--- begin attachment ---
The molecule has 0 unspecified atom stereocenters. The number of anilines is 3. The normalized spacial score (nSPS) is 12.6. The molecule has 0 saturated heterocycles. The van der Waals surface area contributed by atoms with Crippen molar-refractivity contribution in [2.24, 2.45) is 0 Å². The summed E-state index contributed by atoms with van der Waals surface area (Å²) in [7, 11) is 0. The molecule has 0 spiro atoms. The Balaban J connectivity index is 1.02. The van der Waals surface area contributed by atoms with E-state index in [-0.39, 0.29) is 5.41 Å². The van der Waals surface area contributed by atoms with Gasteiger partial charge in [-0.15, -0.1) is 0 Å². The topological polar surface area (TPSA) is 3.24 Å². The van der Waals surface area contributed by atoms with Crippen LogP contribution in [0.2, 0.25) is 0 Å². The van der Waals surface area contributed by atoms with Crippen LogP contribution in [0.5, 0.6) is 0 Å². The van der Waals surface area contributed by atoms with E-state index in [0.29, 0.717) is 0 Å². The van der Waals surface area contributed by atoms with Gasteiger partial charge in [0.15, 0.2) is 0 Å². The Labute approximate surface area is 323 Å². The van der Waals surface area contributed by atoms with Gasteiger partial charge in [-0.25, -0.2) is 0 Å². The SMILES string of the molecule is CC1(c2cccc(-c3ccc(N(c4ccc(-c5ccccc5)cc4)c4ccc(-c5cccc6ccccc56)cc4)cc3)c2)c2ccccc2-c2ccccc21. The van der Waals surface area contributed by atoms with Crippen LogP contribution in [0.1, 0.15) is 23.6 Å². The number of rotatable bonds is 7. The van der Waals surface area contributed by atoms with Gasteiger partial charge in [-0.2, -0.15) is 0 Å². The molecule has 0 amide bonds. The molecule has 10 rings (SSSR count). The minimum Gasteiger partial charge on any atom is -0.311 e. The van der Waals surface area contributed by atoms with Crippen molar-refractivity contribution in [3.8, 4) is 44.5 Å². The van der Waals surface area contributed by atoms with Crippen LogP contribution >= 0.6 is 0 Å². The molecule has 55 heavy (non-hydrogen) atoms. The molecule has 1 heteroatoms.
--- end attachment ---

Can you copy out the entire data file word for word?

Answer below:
The molecule has 0 unspecified atom stereocenters. The number of anilines is 3. The normalized spacial score (nSPS) is 12.6. The molecule has 0 saturated heterocycles. The van der Waals surface area contributed by atoms with Crippen molar-refractivity contribution in [2.24, 2.45) is 0 Å². The summed E-state index contributed by atoms with van der Waals surface area (Å²) in [7, 11) is 0. The molecule has 0 spiro atoms. The Balaban J connectivity index is 1.02. The van der Waals surface area contributed by atoms with E-state index in [-0.39, 0.29) is 5.41 Å². The van der Waals surface area contributed by atoms with Gasteiger partial charge in [-0.15, -0.1) is 0 Å². The topological polar surface area (TPSA) is 3.24 Å². The van der Waals surface area contributed by atoms with Crippen LogP contribution in [0.2, 0.25) is 0 Å². The van der Waals surface area contributed by atoms with Crippen LogP contribution in [0.5, 0.6) is 0 Å². The van der Waals surface area contributed by atoms with E-state index in [0.29, 0.717) is 0 Å². The van der Waals surface area contributed by atoms with Gasteiger partial charge in [0.15, 0.2) is 0 Å². The Labute approximate surface area is 323 Å². The van der Waals surface area contributed by atoms with Gasteiger partial charge in [-0.25, -0.2) is 0 Å². The SMILES string of the molecule is CC1(c2cccc(-c3ccc(N(c4ccc(-c5ccccc5)cc4)c4ccc(-c5cccc6ccccc56)cc4)cc3)c2)c2ccccc2-c2ccccc21. The van der Waals surface area contributed by atoms with Crippen LogP contribution in [0.1, 0.15) is 23.6 Å². The number of rotatable bonds is 7. The van der Waals surface area contributed by atoms with Gasteiger partial charge in [-0.2, -0.15) is 0 Å². The molecule has 0 amide bonds. The molecule has 10 rings (SSSR count). The minimum Gasteiger partial charge on any atom is -0.311 e. The van der Waals surface area contributed by atoms with Crippen molar-refractivity contribution in [3.8, 4) is 44.5 Å². The van der Waals surface area contributed by atoms with Crippen LogP contribution >= 0.6 is 0 Å². The molecule has 55 heavy (non-hydrogen) atoms. The molecule has 1 heteroatoms.